To Battle We Go: Flying a desk
By: Dr. Steve Kellner
Military pilots complain vociferously about “flying a desk” in the “chairforce,” that is, being assigned to administrative and support jobs instead of flying in a combat squadron. Worst of all is being assigned to these jobs at the Pentagon, the epicenter of military bureaucracy and miles from any air base.
Pilots join the military to fly, and they want to be where the action is and do what they have spent so many hours training for. And they know that they need to be in combat roles, leading an element, flight or squadron, if they want to be promoted.
But all military pilots accept that they must take their turn performing the support roles so vital to the effective functioning of a flying unit. Because no matter how good the pilots or how powerful the aircraft, if there isn’t fuel, supplies, maintenance, air traffic control and, yes, someone to handle the paperwork, the squadron will soon be grounded. Still, as often as possible, pilots on staff duty will sneak out of the office and head for the nearest available airplane to get in some flying time.
Many officers, soldiers, and Salvationist employees find themselves in support roles, sometimes temporarily, sometimes for extended periods of time. They may be involved in the administrative wing of the Army – HR, finance, development – or in divisional or territorial level program roles. Or they may perform a corps level job like corps treasurer or record sergeant that doesn’t feel very people-oriented. Having minimal contact with the “least and the lost” can leave one feeling disconnected from the mission.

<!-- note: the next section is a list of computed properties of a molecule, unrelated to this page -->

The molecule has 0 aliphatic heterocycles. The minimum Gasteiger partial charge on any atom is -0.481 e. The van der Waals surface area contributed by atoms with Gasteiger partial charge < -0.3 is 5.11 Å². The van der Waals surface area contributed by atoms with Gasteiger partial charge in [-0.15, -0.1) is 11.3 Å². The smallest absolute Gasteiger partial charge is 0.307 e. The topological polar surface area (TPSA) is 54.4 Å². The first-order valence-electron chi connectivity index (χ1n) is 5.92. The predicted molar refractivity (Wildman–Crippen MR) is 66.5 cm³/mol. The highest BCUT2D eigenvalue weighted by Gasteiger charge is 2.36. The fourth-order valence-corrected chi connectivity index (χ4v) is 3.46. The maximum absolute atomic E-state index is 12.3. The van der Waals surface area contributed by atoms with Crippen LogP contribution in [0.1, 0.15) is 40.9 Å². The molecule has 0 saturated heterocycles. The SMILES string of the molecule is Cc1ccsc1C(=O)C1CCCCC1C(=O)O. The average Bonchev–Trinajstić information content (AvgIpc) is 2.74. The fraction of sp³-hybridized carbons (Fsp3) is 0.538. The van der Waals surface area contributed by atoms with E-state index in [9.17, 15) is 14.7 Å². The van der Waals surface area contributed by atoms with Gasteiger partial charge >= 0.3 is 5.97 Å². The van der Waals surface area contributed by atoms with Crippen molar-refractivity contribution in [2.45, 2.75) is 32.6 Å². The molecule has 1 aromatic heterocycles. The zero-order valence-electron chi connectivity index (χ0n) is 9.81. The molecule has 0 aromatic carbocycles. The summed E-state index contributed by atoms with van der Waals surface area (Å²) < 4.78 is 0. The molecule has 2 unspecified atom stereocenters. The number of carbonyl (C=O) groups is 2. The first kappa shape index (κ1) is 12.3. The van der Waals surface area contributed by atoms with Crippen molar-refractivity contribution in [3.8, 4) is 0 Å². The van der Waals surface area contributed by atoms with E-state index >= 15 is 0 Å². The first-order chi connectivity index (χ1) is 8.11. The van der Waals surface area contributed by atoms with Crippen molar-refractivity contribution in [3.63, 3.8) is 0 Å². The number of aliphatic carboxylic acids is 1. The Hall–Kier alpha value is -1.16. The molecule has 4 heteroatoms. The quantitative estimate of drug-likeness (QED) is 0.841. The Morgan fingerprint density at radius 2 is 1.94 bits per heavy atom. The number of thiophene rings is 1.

But Paul makes it clear in 1 Corinthians 12:19-20 that all the parts of the body are necessary for the church (or, The Salvation Army) to function well. “But in fact God has placed the parts in the body, every one of them, just as he wanted them to be. If they were all one part, where would the body be? As it is, there are many parts, but one body.” Yes, some gifts and roles are more prominent, like the gifts of prophecy, teaching and healing, or out-front leadership roles like YPSM, corps officer or divisional leader. But the gifts and roles that are seldom seen by most are also absolutely necessary.
So, take heart if you are currently “flying a desk.” Your role is vitally important to the Army’s mission, even if you can’t always see the results of what you are doing, or how you fit in the big picture of what God is doing through the Army. But every Salvationist should pine for the front lines of the Army, so make sure you sneak out and fly that airplane as often as you can!